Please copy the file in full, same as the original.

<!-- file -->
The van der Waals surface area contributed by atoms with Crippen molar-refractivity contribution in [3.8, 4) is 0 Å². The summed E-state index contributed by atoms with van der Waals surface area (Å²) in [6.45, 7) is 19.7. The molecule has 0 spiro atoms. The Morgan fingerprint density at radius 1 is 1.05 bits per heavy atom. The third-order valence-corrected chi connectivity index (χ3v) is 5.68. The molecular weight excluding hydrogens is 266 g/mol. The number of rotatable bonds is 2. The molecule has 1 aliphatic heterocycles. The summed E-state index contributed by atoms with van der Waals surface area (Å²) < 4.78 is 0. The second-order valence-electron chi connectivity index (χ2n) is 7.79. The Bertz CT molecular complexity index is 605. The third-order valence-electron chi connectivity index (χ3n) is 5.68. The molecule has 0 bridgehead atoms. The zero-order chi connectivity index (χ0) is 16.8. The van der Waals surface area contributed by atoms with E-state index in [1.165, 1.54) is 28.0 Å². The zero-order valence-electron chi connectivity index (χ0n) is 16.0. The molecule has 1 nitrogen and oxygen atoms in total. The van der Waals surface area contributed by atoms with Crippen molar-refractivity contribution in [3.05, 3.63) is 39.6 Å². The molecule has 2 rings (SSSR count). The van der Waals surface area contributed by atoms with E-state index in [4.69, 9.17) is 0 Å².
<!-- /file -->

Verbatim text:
The van der Waals surface area contributed by atoms with Crippen molar-refractivity contribution in [3.8, 4) is 0 Å². The summed E-state index contributed by atoms with van der Waals surface area (Å²) in [6.45, 7) is 19.7. The molecule has 0 spiro atoms. The Morgan fingerprint density at radius 1 is 1.05 bits per heavy atom. The third-order valence-corrected chi connectivity index (χ3v) is 5.68. The molecular weight excluding hydrogens is 266 g/mol. The number of rotatable bonds is 2. The molecule has 1 aliphatic heterocycles. The summed E-state index contributed by atoms with van der Waals surface area (Å²) < 4.78 is 0. The second-order valence-electron chi connectivity index (χ2n) is 7.79. The Bertz CT molecular complexity index is 605. The third-order valence-electron chi connectivity index (χ3n) is 5.68. The molecule has 0 bridgehead atoms. The zero-order chi connectivity index (χ0) is 16.8. The van der Waals surface area contributed by atoms with E-state index in [1.165, 1.54) is 28.0 Å². The zero-order valence-electron chi connectivity index (χ0n) is 16.0. The molecule has 1 nitrogen and oxygen atoms in total. The van der Waals surface area contributed by atoms with Crippen molar-refractivity contribution in [3.05, 3.63) is 39.6 Å². The molecule has 2 rings (SSSR count). The van der Waals surface area contributed by atoms with E-state index in [4.69, 9.17) is 0 Å².